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Mr. Peter Bottomley (Worthing, West): I support the amendment. What is the difference between a London taxi cab and a polling station? Every single London taxi cab is accessible to disabled people; four fifths of polling stations are not.

The time scale according to which two thirds of polling stations would be accessible in two years and all would be accessible in five years is reasonable. It is important that people are registered to vote, and we shall discuss that if we reach new clause 2. It is also important that people should be able to vote. As the hon. Member for North-East Derbyshire (Mr. Barnes), who has a great reputation on this matter, has persistently said, disabled people should be able to vote as easily as able-bodied people. I support the amendment.

Mr. Simon Hughes: I apologise to the Committee for the fact that my hon. Friend the Member for St. Ives (Mr. George) had to leave. He was in the Chamber until a short while ago, but he had to catch his train to Cornwall. He would have spoken, but he wants me to make a few points on his behalf.

It is important that such provisions are in the Bill. In spite of the much good work done by those involved in electoral administration and a lot of progress, we all know from reports such as the Scope and the Polls Apart reports that disabled people often come across poor provision in electoral services and at electoral venues.

In the interests of equality, it is not acceptable to tell people with a disability that they can have a postal or a proxy vote. Such votes have been open to abuse, and my hon. Friend the Member for St. Ives had experience of that in the 1992 election. It was found that people took proxy votes from people who lived in a home and filled them in on their behalf. It was an unacceptable and appalling case.

People with disabilities want to be like the rest of us. They want to be able to change their minds as the election draws nearer. The fact that they are forced to take a view a week or 10 days before the election does not give them the same civil liberty that the rest of us enjoy.

Many polling stations are in public buildings. Therefore, they should be accessible, and schools should be accessible for everyday use. Schools are often used for polling, but the distance between the entrance to the school premises and the ballot box is often hugely greater than the distance from the edge of the kerb to the entrance to the school. People are sent on a wild goose chase around an obstacle course of playgrounds and corridors before they can vote. Many practical measures should be considered.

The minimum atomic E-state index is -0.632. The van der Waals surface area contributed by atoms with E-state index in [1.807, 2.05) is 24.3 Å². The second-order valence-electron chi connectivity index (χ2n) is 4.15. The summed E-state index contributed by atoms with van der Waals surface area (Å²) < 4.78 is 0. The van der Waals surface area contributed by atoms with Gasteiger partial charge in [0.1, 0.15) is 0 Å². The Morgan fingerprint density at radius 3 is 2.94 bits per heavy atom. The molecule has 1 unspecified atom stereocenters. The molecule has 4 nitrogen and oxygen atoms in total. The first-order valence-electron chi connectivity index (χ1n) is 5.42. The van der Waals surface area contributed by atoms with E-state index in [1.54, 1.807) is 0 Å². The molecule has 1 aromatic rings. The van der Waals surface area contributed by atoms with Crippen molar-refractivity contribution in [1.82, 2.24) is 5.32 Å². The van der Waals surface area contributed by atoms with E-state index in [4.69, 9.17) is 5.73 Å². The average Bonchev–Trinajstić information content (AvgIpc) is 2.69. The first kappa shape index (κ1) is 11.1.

As the hon. Member for Worthing, West (Mr. Bottomley) suggested, the present provision is not adequate and many people resent it hugely. It is like saying to someone with a disability that he can have a pizza with us; the only difference

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is that we can go to the restaurant and that person has to have a dial-a-pizza at home. That is often the practical, crude difference.

The Minister and the Government realise that we hold strong views on this. I hope that this all-party amendment will find favour with the Committee and the Government so that many things that should have been taken for granted a long time ago appear in the Bill.

Mr. Mike O'Brien: The hon. Member for Southwark, North and Bermondsey (Mr. Hughes) said that his hon. Friend the Member for St. Ives (Mr. George) had gone to catch a train. Many hon. Members will sympathise with his predicament.

My hon. Friend the Member for North-East Derbyshire (Mr. Barnes) has tabled amendments that have received broad support. The Government very much sympathise with the principle behind them, but cannot accept them in their current form. We do not accept that there should be a mandatory obligation.

The working party on electoral procedures recommended national standards on access to polling stations and drew on direct inputs from disability organisations such as Scope and the Royal National Institute for the Blind. However, their guidance was pre-empted by the Government issuing to every returning officer, in connection with the European parliamentary elections, national access standards. Those standards provide checklists for returning officers to use to assess the accessibility of polling stations and to help disabled people to enter them. A number of the standards are similar to the provisions proposed in the amendments. The working party considered whether such standards should always be mandatory for every polling station and they decided that that would not be practical.

As the working party recognised, district and borough councils are already under a statutory duty to designate as polling places locations that are accessible to the disabled, where that is practical. Returning officers' choice of locations for polling stations is often extremely limited as a direct consequence of those requirements, and it is simply not possible always to identify an accessible site. It is not reasonable to require returning officers to carry out the type of extensive adaptations proposed in the amendment to polling locations that may not be publicly owned.